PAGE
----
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St. Luke’s announces financial aid program for graduating nursing students
Mount Mercy students offered financial aid, sign-on bonus
CEDAR RAPIDS — UnityPoint Health-St. Luke’s Hospital has joined with a Cedar Rapids-based nursing school to create a new program that will offer nursing students financial aid in exchange for future employment.
The Cedar Rapids hospital announced the new partnership with Mount Mercy University earlier this week as part of its efforts to fill open positions in the midst of the ongoing nursing shortage, which has affected health care organizations in Iowa and across the nation.
The Senior Promise Program was developed in response to students’ need for financial stability as they start their careers, said Carmen Kleinsmith, UnityPoint Health-St. Luke's senior vice president and chief nurse executive.
“If there are opportunities to get some of their loans paid off sooner rather than later, that creates great relief on their part,” Kleinsmith said. “We want to meet them where they are at, so we are looking at ways to create opportunity for them to feel they can get that financial stability, get that flexibility and ideally, work and grow their career.
“Hopefully they feel they have a home (at St. Luke’s) for a while and feel supported while they start their career.”
The Senior Promise Program is available to Mount Mercy nursing students who will graduate in 2022 or 2023. Once selected, students will receive financial support that covers their remaining out-of-pocket tuition costs and costs of other fees, such as books, for their final two semesters.
In addition, students will receive a sign-on bonus once they start work in inpatient nursing units or float pools that St. Luke’s officials have identified as areas with the greatest staffing needs. Those units include critical care, adult acute care, behavioral health, inpatient rehabilitation, the emergency department and the operating rooms.
Both the financial aid and sign-on bonus will be forgiven if the student works at least 18 months as a registered nurse within the hospital.
So far, 15 senior nursing students have applied for or expressed interest in the program, all of whom will graduate in May, August or December of this year, Mount Mercy officials said.
That includes Grace Herring, a 21-year-old from Palo, who will graduate in May.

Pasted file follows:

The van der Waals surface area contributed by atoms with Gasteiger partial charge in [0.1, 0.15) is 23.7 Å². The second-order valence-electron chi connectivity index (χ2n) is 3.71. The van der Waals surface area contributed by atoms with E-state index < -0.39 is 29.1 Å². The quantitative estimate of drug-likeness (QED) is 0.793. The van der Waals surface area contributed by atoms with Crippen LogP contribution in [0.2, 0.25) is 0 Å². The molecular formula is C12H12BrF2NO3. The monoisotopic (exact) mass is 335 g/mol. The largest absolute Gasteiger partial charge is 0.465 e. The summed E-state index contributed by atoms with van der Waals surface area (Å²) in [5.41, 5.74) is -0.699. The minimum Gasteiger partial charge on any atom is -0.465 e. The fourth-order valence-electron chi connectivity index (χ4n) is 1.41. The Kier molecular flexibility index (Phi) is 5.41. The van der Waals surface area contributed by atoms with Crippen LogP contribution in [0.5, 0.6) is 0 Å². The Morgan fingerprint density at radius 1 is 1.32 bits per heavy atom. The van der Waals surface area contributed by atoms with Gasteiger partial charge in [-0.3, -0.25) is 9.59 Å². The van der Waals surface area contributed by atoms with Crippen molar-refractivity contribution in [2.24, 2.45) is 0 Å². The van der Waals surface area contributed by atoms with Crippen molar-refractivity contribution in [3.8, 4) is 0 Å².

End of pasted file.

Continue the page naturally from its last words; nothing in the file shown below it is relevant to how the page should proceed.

Seeing nurses become burned out throughout the course of the pandemic has been discouraging for students such as Herring, who said she even questioned her career choice some days.
“But having that encouragement from St. Luke’s, and them saying, ‘you’re going to be taken care of and you’re going to be successful’ means a lot,” she said.
“You know when things get better in a few years, it’s going to be really good. We’re in a good spot.”
In addition, the financial assistance from the program is “a huge relief,” said Rebecca Francois, another senior nursing student accepted into the program.
“Having that financial security, even if the student loans are still so much more, it helps,” said Francois, 22, of Rosemount, Minn. “It puts a dent in what you’re paying back for the tuition and it’s just a huge relief.”
Both Herring and Francois currently are working part-time at St. Luke’s in the emergency department and medical surgical units respectively.
The pair already had accepted offers for full-time nursing positions in the emergency department after graduation and were grandfathered into the program after it was announced, they said.
The partnership with St. Luke’s is built on an existing relationship between the two institutions, said Todd Olson, president of Mount Mercy University. Several nursing students complete their clinical training at the Cedar Rapids hospital each year, and many go on to accept jobs there after graduation.
The need for a pipeline of potential employees is not new, but partnerships such as the one recently formed with St. Luke’s have a new urgency in the post-pandemic reality in Iowa, Olson said. More higher education institutions, both in Iowa and across the country, are seeing a desire from employers to form closer relationships to help their recruitment and retention efforts.
“It’s a particularly turbulent time,” he said. “What has come out of this is a particular urgency around strengthening partnerships at this time.”
This is the second Cedar Rapids-based employer partnership announced at the Mount Mercy nursing program this year.
Mount Mercy last month announced a similar partnership with Mercy Medical Center in Cedar Rapids, called the MercyReady Nursing Education Assistance Program. Nursing students accepted into the program are given financial assistance and part-time hospital jobs and, in exchange, these students agree to work at Mercy Medical as a full-time nurse for at least two years.
A 2020 workforce demand survey by Iowa Workforce Development and the Iowa Board of Nursing reported nearly 60 percent of health care facilities statewide were experiencing a shortage of qualified applicants for open nursing jobs. Of those, about 19 percent reported an “extreme” shortage and roughly 36 percent noted a “great” shortage.
The majority of Mount Mercy graduates stay to work in the Corridor, according to Olson, but Mount Mercy officials hope programs such as these will raise that total, he said.
“We believe it will have a meaningful impact,” Olson said. “It’s still early in the process, so we don’t know exactly, but we are very optimistic.”
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